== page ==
A restaurateur in Santa Fe, NM learned the hard way that it’s a bad idea to try to fool the Wage & Hour Division (WHD) of the Department of Labor (DOL). In this case, it was a bad idea to the tune of over $50,000.
Famous Wok franchisee Lixin Zhang was originally found to have underpaid two workers based on the results of a WHD investigation. According to the WHD press release, his employees worked 72 to 80 hours per week with no overtime pay. (Oh, and he apparently also didn’t keep accurate records of their hours worked. Because, of course, then he’d know they were working all that unpaid overtime, I guess?)
But, you know, investigations happen all the time and barely register as news. It was what Zhang supposedly did next that caught the attention of the Feds.
Most employers will pay the back wages, review their recordkeeping and payroll practices to make sure it doesn’t happen again, and move on with life. Reportedly, Zhang had another idea.
He allegedly made his workers endorse blank checks, then used the checks to try to make federal investigators believe he had paid the necessary back wages.
This turned out to be one spectacularly bad idea.
Of course, the investigators eventually learned the truth. The U.S. District Court granted summary judgement against him and ordered him to pay his employees $25,168 in back wages and an equal amount of liquidated damages, for a total of $50,336.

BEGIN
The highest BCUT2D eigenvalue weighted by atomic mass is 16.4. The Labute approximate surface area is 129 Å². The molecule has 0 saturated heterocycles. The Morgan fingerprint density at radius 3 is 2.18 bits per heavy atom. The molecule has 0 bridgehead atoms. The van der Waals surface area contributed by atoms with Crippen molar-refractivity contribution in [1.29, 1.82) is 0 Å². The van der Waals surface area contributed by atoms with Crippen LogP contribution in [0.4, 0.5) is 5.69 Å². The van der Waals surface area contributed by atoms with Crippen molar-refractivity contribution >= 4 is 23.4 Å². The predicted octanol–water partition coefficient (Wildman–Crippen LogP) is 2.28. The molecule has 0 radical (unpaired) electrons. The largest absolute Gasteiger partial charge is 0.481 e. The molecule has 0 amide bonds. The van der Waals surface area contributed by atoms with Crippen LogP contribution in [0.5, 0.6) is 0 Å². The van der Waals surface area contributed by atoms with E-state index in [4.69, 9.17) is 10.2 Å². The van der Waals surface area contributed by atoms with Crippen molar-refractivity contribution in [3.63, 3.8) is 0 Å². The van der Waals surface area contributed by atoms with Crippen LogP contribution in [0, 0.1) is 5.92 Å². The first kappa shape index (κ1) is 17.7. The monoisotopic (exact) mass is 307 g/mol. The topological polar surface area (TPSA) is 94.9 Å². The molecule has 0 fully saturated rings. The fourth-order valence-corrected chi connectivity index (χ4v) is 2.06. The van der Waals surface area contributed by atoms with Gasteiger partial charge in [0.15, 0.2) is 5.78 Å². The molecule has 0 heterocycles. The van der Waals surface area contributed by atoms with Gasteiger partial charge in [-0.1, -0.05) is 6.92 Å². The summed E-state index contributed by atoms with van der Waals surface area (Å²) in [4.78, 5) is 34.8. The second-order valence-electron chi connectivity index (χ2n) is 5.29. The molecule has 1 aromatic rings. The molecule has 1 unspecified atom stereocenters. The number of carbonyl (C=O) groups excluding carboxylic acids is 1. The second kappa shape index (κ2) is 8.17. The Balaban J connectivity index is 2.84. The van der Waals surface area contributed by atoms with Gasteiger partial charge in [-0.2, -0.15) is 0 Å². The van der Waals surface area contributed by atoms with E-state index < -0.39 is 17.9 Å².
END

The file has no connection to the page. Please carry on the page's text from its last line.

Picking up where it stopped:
In a news article, Zhang was quoted as saying that his employees couldn’t possibly have worked 80 hours in a week because the mall where his franchise was located wasn’t even open that many hours.
Of course, as all my gentle readers know, just because the business hasn’t opened its doors to the public, that doesn’t mean the employees aren’t working. If they arrive early to prep food for the day, or stay late to clean up after the restaurant has closed, that’s work time and they need to be paid for it. So the fact that the mall might not have been open for 80 hours a week doesn’t mean his employees couldn’t have worked 80 hours a week.
Beyond that, the law says overtime-eligible employees need to be paid at least time-and-a-half for overtime worked over 40 hours a week. And I’m pretty sure the mall was open for longer than 40 hours in a typical week, so the old “but the mall wasn’t even open” ploy wouldn’t necessarily get him off the hook in any case.
You know what’s one of your best defenses in the case of wage and hour audits — what might have saved Zhang from overtime trouble in the first place?
Accurate time records.
Yep, it’s as simple as that. Keep accurate time records, and pay your employees according to those records. It sounds like such a simple thing, and it really is. If more employers did this, there would be a lot fewer back wage awards coming out of these investigations.
PRO TIP: If you’re not tracking employee work time now, you need to start. If you’re still using manual timesheets, it’s probably time to upgrade.